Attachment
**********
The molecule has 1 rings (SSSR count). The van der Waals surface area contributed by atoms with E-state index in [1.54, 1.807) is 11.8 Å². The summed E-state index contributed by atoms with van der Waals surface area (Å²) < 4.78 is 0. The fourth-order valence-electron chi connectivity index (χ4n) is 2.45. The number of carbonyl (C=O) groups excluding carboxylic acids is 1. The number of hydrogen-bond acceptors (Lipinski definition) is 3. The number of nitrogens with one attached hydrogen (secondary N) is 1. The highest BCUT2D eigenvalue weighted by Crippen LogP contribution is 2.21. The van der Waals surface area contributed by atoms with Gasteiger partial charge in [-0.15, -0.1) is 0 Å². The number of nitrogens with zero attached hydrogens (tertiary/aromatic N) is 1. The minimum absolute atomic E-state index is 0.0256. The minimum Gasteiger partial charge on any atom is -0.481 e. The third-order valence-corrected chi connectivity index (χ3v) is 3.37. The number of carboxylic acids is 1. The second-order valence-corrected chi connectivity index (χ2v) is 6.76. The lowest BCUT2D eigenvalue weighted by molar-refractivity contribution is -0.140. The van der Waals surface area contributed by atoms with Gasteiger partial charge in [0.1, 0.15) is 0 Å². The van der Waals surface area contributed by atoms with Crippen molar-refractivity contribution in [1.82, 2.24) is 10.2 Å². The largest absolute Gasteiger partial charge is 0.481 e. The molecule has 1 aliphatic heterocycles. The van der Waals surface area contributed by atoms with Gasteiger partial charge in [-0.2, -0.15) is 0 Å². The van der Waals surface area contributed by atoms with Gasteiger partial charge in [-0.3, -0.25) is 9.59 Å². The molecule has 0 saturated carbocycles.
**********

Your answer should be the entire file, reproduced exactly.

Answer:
The molecule has 1 rings (SSSR count). The van der Waals surface area contributed by atoms with E-state index in [1.54, 1.807) is 11.8 Å². The summed E-state index contributed by atoms with van der Waals surface area (Å²) < 4.78 is 0. The fourth-order valence-electron chi connectivity index (χ4n) is 2.45. The number of carbonyl (C=O) groups excluding carboxylic acids is 1. The number of hydrogen-bond acceptors (Lipinski definition) is 3. The number of nitrogens with one attached hydrogen (secondary N) is 1. The highest BCUT2D eigenvalue weighted by Crippen LogP contribution is 2.21. The van der Waals surface area contributed by atoms with Gasteiger partial charge in [-0.15, -0.1) is 0 Å². The number of nitrogens with zero attached hydrogens (tertiary/aromatic N) is 1. The minimum absolute atomic E-state index is 0.0256. The minimum Gasteiger partial charge on any atom is -0.481 e. The third-order valence-corrected chi connectivity index (χ3v) is 3.37. The number of carboxylic acids is 1. The second-order valence-corrected chi connectivity index (χ2v) is 6.76. The lowest BCUT2D eigenvalue weighted by molar-refractivity contribution is -0.140. The van der Waals surface area contributed by atoms with Gasteiger partial charge in [0.1, 0.15) is 0 Å². The van der Waals surface area contributed by atoms with Crippen molar-refractivity contribution in [1.82, 2.24) is 10.2 Å². The largest absolute Gasteiger partial charge is 0.481 e. The molecule has 1 aliphatic heterocycles. The van der Waals surface area contributed by atoms with Gasteiger partial charge in [-0.2, -0.15) is 0 Å². The van der Waals surface area contributed by atoms with Gasteiger partial charge in [-0.3, -0.25) is 9.59 Å². The molecule has 0 saturated carbocycles.